Once it has been finally clarified that it is actually a fungal nail infection, the doctor uses the nail shavings to create a fungal culture. For this purpose, the fine nail pieces are placed on a special nutrient medium and cultivated under conditions suitable for fungal growth. If the appropriate fungal colonies have developed, the doctor can tell you which type of fungus it is and initiate appropriate treatment. As an alternative, molecular biological methods are available today with which the genetic material of the fungus can be quickly detected and thus identified.
There are certain remedies for fungal infections, so-called antimycotics. They contain active ingredients that specifically kill fungi or inhibit their growth.
As long as only the superficial layers of the nail and less than half of the nail are affected, the infection can still be treated externally with tinctures and nail varnishes containing antifungal agents. However, if the fungi have already penetrated deeper into the nail, the growing nail will also be infected again and again. In this case, internal treatment with tablets or capsules is required. The fungicidal agent then reaches the nails via the bloodstream and is deposited in the nail matrix.
The doctor makes the selection of the suitable preparation based on the results of the mushroom culture. If the type of fungus is not exactly known, so-called broad-spectrum antimycotics can be selected, which are directed against many different types of fungus at the same time.
It takes time for the active ingredients to penetrate the nail layers and kill the fungus. Because air-filled cavities lie between the nail layers. Fungal spores can survive in it for many weeks, months and even years. No medication can get to them - neither from the outside nor from the inside.
To break this, there are ointments that are applied to the nail in addition to external and internal therapy. They contain potassium iodatum or urea in relatively high concentrations and are therefore able to dissolve the upper layers of the nail. As a result, on the one hand, the active ingredients can penetrate the nail layers below better and faster. On the other hand, some of the air-filled cavities in which the fungal spores sit are exposed. These can also be killed in this way. An alternative to such ointments can be to have the doctor remove the affected nail layers with a kind of small burr.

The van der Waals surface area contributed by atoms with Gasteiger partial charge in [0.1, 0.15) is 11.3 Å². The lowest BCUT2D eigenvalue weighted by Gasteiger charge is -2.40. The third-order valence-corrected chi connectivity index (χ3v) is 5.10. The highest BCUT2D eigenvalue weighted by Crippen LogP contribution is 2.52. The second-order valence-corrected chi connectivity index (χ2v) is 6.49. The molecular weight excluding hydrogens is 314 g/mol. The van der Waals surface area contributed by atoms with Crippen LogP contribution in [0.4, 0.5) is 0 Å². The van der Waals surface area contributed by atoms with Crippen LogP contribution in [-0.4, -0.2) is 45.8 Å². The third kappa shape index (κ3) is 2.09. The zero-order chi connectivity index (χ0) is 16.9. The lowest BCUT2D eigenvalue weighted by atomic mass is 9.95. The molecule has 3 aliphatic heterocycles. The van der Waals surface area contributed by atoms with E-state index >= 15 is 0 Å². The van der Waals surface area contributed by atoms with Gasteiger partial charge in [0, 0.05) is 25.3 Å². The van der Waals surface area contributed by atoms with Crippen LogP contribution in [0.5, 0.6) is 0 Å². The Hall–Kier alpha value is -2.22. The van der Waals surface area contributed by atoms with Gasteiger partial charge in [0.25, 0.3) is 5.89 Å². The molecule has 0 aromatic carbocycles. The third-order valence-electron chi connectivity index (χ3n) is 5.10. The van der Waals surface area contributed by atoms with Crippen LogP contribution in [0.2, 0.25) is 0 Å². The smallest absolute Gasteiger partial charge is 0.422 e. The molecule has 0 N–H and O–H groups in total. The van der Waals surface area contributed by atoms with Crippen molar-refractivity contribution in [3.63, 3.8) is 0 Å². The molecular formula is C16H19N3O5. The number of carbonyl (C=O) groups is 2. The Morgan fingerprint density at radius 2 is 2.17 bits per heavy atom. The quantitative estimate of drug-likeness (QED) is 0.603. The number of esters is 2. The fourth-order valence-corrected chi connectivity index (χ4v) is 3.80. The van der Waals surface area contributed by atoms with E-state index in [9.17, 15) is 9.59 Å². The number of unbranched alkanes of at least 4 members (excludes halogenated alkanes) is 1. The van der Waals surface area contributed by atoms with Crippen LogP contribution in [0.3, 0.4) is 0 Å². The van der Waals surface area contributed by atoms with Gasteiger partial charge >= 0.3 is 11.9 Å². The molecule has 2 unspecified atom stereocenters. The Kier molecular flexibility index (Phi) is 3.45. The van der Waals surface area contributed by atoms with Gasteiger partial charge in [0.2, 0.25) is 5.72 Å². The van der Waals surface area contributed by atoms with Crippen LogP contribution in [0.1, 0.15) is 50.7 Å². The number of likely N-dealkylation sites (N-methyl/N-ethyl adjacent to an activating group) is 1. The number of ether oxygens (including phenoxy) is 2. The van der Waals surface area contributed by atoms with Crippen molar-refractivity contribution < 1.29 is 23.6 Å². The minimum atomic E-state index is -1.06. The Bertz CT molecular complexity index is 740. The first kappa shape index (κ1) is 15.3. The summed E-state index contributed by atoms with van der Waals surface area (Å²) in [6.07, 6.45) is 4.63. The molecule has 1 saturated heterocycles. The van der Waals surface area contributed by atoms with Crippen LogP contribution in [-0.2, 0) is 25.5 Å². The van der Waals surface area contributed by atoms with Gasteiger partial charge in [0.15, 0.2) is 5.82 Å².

The antifungal agents must be used regularly and, above all, long enough for nail fungus - until the nails have grown back healthy. And that takes time. You have to reckon with three months of therapy if you take a tablet. With a fungal nail polish, the therapy can take about six months. An accompanying athlete's foot should always be treated as well.
The following tips can help avoid a fungal infection of the nails:
- Do not walk barefoot in public facilities (saunas, swimming pools, hotels ...)
- Wash towels, bath mats, socks and bed linen at temperatures above 60 ° C; cook even better
- Wear well-fitting and comfortable shoes. A breathable material is just as important as the right fit - this means that foot moisture is quickly drained away again. Therefore, wear shoes with a breathable upper material such as leather or modern microfibers. Wear sneakers only for the time of the sport. If possible, choose different shoes every day so that the individual pairs can dry. Use socks made from natural materials and change them daily.
- Maintain your nails regularly
- It is essential to have diabetes mellitus treated accordingly and to ensure good blood sugar levels - this prevents complications! Diabetics should pay special attention to their feet and check them regularly for changes.
You should pay attention to the following if you have already been infected:
- Anyone who has already been infected should use their own towel for their feet and change it daily
- Equipment such as nail scissors or files and of course hands should be cleaned very carefully after each contact with the infected nail. Otherwise there is a high risk of infection for other parts of the body
- Washing the socks at at least 60 ° Celsius can kill fungi. In addition, it can be useful for people with nail fungus to disinfect their socks and shoes during and after therapy to prevent re-infection. Talk to your doctor about it!
- Out of consideration for others: do not walk barefoot! Neither at home nor in public institutions!
Professor Dr. Peter Mayser has been a doctor for skin and venereal diseases since 1993. In 1995 Peter Mayser was appointed senior physician at the Center for Dermatology and Andrology at the Justus Liebig University in Giessen. In 1999 he qualified as a professor. From 1999 to 2004 Peter Mayser was the senior physician at the Center for Dermatology and Andrology at the Justus Liebig University in Giessen. From 2001, Peter Mayser was head of the Polyclinic of the Center for Dermatology and Andrology. In 2004 he was appointed adjunct professor in the human medicine department of the Justus Liebig University in Giessen. In 2005 he became acting head of the Center for Dermatology and Andrology in Giessen. From 2009 he worked there again as a senior physician in charge. In 1999 Peter Mayser received the Young Talent Award and in 2003 the Research Award of the German-speaking Mycological Society